Back in the Signature Room, I stood at a window, numb to the sounds and chatter of nearby tables. One thousand feet below me were the people of the city. I watched them—the locals, the tourists, the transplants—and theorized that there were millions of tiny alternate universes. Most of them were small, I assumed, but could overlap.

As I watched the cars below me, I thought about the people in them—some were smoking, I was sure, and others, I imagined, were singing to the radio as they inched up Michigan. I watched the cars stop and go, stop and go, change lanes, and turn west. There were people racing to mid-afternoon meet-ups, and people shuffling shopping bags and packages, and people flagging down taxis which other people were driving, day in and day out, and there were people with headphones and iPhones and hats and scarves and gloves and there was me, forehead pressed against the glass, living my own universe ninety five stories above them.





I turned from the window and returned to the table where Raina, Steven, and nine Chicago Instagrammers were seated. (Lizzy and her sister had opted for pizza.) I sat down and looked, in turn, at everyone. We were of different backgrounds, and of different ethnicities, and of different upbringings. We had different stories, and different music preferences, and different favorite foods and we each had our own reason to be in Chicago that day, that year, that lifetime. Around that table, our worlds kaleidoscoped into the most colorful of Venn Diagrams.

Maybe, to an outsider, we didn’t have much in common. But at that moment, we had the Signature Room. And we had Chicago.

Third Annual Ornament Swap

It’s time for the third-annual ornament swap!

The swap is an international event in which two individuals trade holiday ornaments through the mail. The ornaments themselves can be handmade, store-bought, vintage, crafted, or nontraditional. (If you're curious to see what sorts of ornaments have been swapped in the past, you can view the 2012 showcase here and the 2013 showcase here.) In each of the previous years, approximately 80 swappers participated. Individuals from the United States, Canada, Great Britain, Ireland, Germany, Japan, Taiwan, Trinidad, Spain, Singapore, Australia, New Zealand, Italy, and Romania have all joined in on the swap!

Interested in joining? You can sign up by following the instructions below. Please know that anyone can join! You don’t have to have a blog or a Twitter or an Instagram or a Pinterest. You just need to be a person. (Even my mom took part in last year’s swap!)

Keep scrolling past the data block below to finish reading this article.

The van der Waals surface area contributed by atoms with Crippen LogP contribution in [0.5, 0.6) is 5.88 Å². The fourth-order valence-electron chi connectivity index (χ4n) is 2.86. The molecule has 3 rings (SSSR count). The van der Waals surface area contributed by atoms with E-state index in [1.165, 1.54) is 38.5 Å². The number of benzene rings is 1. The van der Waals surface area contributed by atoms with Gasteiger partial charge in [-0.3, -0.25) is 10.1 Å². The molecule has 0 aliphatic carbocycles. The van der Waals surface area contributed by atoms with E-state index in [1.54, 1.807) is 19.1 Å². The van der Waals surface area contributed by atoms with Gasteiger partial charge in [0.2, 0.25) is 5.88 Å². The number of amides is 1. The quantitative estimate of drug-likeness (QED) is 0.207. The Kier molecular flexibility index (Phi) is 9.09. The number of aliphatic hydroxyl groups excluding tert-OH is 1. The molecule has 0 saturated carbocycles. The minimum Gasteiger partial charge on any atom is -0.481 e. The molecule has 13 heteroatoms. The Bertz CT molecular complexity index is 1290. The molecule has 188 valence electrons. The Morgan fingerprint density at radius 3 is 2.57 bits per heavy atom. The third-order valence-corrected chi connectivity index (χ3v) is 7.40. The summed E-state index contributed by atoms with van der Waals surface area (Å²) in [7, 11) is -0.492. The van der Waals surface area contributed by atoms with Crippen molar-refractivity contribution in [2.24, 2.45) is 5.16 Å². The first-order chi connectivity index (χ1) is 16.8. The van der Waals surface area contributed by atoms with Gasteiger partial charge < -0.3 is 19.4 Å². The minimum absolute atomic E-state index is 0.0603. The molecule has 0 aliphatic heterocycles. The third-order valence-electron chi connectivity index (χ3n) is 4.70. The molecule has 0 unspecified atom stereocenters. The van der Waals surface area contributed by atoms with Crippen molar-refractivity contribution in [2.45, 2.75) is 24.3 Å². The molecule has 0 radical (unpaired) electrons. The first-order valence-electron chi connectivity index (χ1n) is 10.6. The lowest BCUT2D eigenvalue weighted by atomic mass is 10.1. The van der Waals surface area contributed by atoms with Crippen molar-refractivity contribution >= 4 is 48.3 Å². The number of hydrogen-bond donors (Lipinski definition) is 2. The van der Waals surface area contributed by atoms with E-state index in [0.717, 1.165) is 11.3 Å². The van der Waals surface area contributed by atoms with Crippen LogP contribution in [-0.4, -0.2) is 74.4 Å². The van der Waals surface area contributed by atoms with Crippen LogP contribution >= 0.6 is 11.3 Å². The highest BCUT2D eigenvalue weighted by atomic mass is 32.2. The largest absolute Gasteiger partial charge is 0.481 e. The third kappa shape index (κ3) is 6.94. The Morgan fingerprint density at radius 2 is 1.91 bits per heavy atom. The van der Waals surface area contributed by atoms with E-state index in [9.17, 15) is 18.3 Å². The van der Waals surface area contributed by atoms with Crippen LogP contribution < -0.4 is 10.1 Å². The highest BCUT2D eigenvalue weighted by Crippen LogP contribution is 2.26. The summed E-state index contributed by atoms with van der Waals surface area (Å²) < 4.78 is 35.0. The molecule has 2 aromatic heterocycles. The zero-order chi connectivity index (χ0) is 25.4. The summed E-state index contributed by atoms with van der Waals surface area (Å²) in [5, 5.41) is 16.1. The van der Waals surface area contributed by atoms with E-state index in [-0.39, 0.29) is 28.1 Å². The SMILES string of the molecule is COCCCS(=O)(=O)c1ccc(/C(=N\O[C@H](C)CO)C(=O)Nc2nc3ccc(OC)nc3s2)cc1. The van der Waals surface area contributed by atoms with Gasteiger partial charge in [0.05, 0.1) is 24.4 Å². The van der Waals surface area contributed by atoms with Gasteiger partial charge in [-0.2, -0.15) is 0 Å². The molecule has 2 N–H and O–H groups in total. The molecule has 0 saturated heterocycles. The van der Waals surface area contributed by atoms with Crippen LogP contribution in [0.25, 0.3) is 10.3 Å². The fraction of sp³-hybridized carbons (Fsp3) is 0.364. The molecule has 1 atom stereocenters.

TO JOIN THE SWAP: 

Email me at d.marie755@gmail.com with the subject line ORNAMENT SWAP. 

Include your postal address AND your shipping preferences (international or domestic).

The last day to sign up for the swap is Nov. 10. (I plan to have everyone partnered by Nov. 15. Ornaments must be mailed by Dec. 1.)

Ornaments can be purchased or created, vintage or handmade! They can be whatever you would like them to be ... but they shouldn't cost more than $10 to $12. It's the holiday season, so it's understandable that things are going to get hectic! However, please think about what sort of ornament would stun your partner when he or she unwraps and unravels the packaging.

Include a note with your ornament. Tell your partner a little more about yourself. About the ornament. About your favorite Christmas traditions. A short, sweet or funny Christmas poem. Song lyrics. A quote. A laundry list of why you love Christmas. A laundry list of all the nicknames you have for your cat.

Lastly, have fun! Enjoy getting to know another swapper during what is considered to be "the most wonderful time of the year." And be sure to snap a photo (or two or five) of your new ornament. Come mid-December, I'll showcase the entire exchange here.

Thanks for joining!

Georgia (and eight other states) on my Mind: a Road Trip Preview

Brent was the soft-voiced, square-jawed, and dangerously charming boy I met at community college. He had virulent black hair, an irrevocable love for words, and the envious ability to write. For Brent, writing was as involuntary, as instinctive, as it was for me to laugh at his jokes. Back then, we emailed poems and Teddy Roosevelt anecdotes to each other, using song lyrics as our subject lines. Once, I received an email with the subject line, "Still in peaceful dreams I see the road leads back to you." 

"I've much to do, Dawn," Brent had started his email. "Alack, I cannot focus. I can't think, Dawn. I've got Georgia on my mind."